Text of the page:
Home Type

Among other things, lenders assess the risk associated with your home type. Some properties are viewed as higher risk than others. If the subject property is considered higher risk, the lender may require higher rates.


Secondary Property (Income Property/Vacation Home)

Any secondary properties or those bought for the purpose of being an income property or vacation home, will be assessed as such. The lender may deem these as high risk investments, and you may be required to pay higher interest rates than you would on a principal residence. This is another area where a mortgage broker can help. Since they have access to a variety of lenders and various rates, they can help you find the best option.

Income Level

The final factor is income level. While this does not have a direct affect on the interest rate you are able to obtain, it does dictate your purchasing power as well as how much you are able to put down on a home.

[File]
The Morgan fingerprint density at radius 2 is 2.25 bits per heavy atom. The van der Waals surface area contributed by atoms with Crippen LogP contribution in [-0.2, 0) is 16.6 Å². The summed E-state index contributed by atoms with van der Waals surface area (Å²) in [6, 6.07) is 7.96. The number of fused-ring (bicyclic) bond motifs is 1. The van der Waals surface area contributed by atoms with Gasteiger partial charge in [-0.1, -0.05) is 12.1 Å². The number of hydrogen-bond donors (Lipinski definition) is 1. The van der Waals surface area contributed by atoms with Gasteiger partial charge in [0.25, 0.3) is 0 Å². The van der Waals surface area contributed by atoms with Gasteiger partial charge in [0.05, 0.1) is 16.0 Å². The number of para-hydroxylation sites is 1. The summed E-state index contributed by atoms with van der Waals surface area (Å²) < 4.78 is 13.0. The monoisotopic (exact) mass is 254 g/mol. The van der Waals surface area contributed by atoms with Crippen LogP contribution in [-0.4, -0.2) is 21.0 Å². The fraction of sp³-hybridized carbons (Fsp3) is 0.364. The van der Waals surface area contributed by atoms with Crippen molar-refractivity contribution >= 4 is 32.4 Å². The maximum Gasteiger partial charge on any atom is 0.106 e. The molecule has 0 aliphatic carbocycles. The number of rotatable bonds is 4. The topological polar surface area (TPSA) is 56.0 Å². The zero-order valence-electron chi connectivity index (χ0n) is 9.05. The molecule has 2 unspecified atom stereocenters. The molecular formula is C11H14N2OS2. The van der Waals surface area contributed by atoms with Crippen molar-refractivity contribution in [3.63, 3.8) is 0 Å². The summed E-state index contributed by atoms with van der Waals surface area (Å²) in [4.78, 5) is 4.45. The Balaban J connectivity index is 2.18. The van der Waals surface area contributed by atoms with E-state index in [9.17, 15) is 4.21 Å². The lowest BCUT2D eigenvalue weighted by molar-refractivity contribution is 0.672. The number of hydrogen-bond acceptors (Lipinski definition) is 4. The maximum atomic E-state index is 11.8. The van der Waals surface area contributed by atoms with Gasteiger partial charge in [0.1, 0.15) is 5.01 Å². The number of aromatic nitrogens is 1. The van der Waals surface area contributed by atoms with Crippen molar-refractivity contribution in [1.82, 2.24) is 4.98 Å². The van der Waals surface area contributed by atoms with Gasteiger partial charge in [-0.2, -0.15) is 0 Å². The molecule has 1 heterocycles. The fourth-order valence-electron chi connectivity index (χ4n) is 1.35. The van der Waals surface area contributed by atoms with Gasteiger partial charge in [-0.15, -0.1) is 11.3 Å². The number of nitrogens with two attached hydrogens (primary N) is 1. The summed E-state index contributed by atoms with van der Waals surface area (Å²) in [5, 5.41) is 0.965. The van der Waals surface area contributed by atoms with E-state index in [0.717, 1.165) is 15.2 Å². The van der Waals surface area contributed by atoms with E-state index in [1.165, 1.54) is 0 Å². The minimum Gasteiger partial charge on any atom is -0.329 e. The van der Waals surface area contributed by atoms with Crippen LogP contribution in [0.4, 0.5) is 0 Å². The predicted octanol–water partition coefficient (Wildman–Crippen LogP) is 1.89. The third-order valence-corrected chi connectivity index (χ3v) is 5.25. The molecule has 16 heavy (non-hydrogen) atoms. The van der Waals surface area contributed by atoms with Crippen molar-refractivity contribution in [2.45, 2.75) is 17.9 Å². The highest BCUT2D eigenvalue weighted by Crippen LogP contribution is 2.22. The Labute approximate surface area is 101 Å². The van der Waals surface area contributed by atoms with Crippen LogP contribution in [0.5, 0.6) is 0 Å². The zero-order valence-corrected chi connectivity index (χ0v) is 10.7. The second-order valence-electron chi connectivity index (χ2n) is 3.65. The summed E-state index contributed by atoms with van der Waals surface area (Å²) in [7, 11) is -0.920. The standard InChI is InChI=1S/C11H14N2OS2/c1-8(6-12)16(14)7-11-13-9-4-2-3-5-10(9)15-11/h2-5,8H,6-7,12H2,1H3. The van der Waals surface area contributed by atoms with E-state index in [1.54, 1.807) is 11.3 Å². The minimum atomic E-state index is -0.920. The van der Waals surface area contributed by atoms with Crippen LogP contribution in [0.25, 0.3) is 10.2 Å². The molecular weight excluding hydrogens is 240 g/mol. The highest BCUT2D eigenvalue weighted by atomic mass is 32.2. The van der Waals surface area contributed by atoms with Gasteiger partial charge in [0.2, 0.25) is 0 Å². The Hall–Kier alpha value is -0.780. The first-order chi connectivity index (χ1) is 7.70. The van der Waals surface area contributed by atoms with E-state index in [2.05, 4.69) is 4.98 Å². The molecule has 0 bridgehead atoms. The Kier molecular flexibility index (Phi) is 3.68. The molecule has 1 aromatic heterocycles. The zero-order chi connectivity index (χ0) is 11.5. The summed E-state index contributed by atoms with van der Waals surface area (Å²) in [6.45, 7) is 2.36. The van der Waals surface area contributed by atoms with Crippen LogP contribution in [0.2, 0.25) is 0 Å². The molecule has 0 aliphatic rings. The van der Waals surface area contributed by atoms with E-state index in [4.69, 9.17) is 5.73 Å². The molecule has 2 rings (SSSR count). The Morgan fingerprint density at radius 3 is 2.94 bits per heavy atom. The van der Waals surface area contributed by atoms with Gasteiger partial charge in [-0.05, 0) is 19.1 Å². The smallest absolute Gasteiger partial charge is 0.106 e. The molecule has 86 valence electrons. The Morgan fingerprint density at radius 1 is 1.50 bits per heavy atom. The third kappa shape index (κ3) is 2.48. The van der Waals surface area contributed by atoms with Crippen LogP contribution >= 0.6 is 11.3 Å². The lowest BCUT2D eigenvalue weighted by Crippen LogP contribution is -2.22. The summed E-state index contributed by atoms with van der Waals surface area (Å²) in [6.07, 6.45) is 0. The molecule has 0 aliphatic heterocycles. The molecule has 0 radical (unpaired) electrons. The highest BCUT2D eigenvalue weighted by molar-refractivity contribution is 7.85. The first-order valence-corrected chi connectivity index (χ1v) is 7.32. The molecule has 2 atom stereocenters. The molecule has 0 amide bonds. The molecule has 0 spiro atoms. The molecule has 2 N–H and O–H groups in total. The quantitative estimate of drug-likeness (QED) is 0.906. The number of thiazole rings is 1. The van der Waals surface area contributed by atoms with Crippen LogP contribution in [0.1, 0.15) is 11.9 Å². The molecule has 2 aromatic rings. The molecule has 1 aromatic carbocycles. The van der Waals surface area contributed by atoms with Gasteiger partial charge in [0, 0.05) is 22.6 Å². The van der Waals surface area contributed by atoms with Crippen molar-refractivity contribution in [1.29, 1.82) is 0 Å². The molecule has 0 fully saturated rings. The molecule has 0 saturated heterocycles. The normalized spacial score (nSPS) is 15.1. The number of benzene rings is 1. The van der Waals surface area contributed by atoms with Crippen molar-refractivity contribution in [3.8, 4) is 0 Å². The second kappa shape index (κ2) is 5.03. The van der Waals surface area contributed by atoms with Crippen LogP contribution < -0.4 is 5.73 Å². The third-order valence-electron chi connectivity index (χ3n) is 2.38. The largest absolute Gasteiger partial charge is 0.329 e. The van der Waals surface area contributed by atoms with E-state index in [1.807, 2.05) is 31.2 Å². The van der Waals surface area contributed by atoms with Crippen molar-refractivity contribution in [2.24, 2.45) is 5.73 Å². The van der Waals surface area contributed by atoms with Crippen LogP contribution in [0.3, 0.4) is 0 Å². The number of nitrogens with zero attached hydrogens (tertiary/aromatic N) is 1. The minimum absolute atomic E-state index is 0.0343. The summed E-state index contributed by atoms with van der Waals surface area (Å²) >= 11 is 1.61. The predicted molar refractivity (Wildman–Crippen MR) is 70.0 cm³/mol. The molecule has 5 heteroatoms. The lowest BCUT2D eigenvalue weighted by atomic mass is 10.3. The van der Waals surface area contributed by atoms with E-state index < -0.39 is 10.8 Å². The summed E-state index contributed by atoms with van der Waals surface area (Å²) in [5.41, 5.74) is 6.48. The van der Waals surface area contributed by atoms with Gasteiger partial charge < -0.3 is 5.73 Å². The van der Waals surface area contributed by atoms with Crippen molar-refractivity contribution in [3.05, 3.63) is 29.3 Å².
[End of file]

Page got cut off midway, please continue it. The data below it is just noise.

It is important to understand that obtaining financing for a mortgage is a complex process that looks at many factors to ensure the lender is not putting themselves at risk of default. To ensure that you – the borrower – is getting the best mortgage product for your needs, don’t hesitate to reach out to a DLC Mortgage Broker today! Mortgage brokers are licensed professionals that live and breathe mortgages, and who have access to a variety of lenders to ensure you are getting the best rates. Mortgage brokers can also assess your unique situation and find the right mortgage for you. Their goal is to see you successfully find and afford the home of your dreams and set you up for future success!

https://dominionlending.ca/mortgage-tips/understanding-your-mortgage-rate